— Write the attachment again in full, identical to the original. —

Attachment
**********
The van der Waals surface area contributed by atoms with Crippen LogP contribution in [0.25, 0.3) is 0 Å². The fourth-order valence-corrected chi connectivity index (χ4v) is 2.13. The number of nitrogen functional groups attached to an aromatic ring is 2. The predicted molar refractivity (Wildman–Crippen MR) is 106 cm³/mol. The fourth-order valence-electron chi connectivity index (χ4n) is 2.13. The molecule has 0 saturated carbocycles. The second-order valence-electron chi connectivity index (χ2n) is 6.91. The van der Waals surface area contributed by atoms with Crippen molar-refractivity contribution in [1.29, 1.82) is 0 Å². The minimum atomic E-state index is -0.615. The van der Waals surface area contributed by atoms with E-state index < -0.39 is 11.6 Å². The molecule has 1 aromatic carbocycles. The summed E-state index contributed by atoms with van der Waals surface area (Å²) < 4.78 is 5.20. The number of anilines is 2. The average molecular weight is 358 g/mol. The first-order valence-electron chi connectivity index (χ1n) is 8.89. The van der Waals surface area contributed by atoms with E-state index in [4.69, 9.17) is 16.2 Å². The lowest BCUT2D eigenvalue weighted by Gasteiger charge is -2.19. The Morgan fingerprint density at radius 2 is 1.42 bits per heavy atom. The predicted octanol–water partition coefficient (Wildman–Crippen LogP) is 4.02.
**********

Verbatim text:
The van der Waals surface area contributed by atoms with Crippen LogP contribution in [0.25, 0.3) is 0 Å². The fourth-order valence-corrected chi connectivity index (χ4v) is 2.13. The number of nitrogen functional groups attached to an aromatic ring is 2. The predicted molar refractivity (Wildman–Crippen MR) is 106 cm³/mol. The fourth-order valence-electron chi connectivity index (χ4n) is 2.13. The molecule has 0 saturated carbocycles. The second-order valence-electron chi connectivity index (χ2n) is 6.91. The van der Waals surface area contributed by atoms with Crippen molar-refractivity contribution in [1.29, 1.82) is 0 Å². The minimum atomic E-state index is -0.615. The van der Waals surface area contributed by atoms with E-state index < -0.39 is 11.6 Å². The molecule has 1 aromatic carbocycles. The summed E-state index contributed by atoms with van der Waals surface area (Å²) < 4.78 is 5.20. The number of anilines is 2. The average molecular weight is 358 g/mol. The first-order valence-electron chi connectivity index (χ1n) is 8.89. The van der Waals surface area contributed by atoms with E-state index in [4.69, 9.17) is 16.2 Å². The lowest BCUT2D eigenvalue weighted by Gasteiger charge is -2.19. The Morgan fingerprint density at radius 2 is 1.42 bits per heavy atom. The predicted octanol–water partition coefficient (Wildman–Crippen LogP) is 4.02.